Deakin University
Browse

File(s) under permanent embargo

Privacy, dataveillance, and crime prevention

chapter
posted on 2014-10-05, 00:00 authored by Darren Palmer, Ian WarrenIan Warren, Peter MillerPeter Miller
Whether privacy is an adequate legal safeguard against intrusive government or private sector activity remains open for further exploration. The criminal law has always imposed limits on the ability of police to enter private premises and seize property associated with criminal activity, while preserving the rights of “mass private” property owners and their agents to selectively exclude people from entering or remaining on their premises. The appropriate balance between these issues and “the right to be let alone” is often determined by judicial rulings in individual cases. However, the balance between a claimant’s personal rights to be free from undue surveillance and the broader public interest in preventing crime or promoting safety is not always clear. New forms of personal data collection and dissemination through ICTs reconfigure the balance between private and public knowledge (Australian Law Reform Commission 2008), while social network analysis is increasingly deployed by law enforcement agencies to detect and prevent crime. Our ongoing research interrogates how the concept of privacy can be reconciled with the growing use of dataveillance, data mining, and social network analysis to prevent crime and antisocial behavior.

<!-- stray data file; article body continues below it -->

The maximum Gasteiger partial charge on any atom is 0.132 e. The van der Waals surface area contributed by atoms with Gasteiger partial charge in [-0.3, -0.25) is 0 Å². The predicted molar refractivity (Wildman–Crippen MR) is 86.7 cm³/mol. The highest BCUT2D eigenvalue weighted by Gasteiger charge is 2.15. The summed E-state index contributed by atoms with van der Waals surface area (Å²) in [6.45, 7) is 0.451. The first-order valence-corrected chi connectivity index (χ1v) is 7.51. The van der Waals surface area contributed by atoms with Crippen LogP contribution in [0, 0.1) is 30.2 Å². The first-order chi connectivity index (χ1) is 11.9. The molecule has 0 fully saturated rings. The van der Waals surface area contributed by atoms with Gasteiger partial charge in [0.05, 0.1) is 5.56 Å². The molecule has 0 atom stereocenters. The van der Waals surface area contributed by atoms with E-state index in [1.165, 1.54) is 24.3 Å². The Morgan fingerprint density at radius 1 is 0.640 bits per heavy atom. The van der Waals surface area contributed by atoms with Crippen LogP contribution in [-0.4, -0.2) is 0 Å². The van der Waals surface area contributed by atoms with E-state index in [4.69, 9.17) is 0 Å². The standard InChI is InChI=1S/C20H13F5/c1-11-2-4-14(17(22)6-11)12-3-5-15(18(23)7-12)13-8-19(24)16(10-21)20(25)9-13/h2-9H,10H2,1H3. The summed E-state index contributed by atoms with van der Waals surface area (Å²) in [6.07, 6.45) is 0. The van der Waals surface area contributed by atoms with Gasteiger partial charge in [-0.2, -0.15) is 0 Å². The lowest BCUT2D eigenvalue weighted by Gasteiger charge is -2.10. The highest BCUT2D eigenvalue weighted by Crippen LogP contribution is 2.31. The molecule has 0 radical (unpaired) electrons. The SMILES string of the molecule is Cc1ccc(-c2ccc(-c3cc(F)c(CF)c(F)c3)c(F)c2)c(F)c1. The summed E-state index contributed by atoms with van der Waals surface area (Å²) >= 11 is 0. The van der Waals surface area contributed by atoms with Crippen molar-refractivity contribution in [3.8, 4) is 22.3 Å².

History

Title of book

Encyclopedia of social network analysis and mining

Pagination

1353 - 1362

Publisher

Springer

Place of publication

New York, N.Y.

ISBN-13

9781461461692

Language

eng

Publication classification

X Not reportable; D2.1 Reference work

Copyright notice

2014, Springer Science+Business Media New York

Editor/Contributor(s)

R Alhajj, J Rokne

Usage metrics

    Research Publications

    Categories

    No categories selected

    Exports

    RefWorks
    BibTeX
    Ref. manager
    Endnote
    DataCite
    NLM
    DC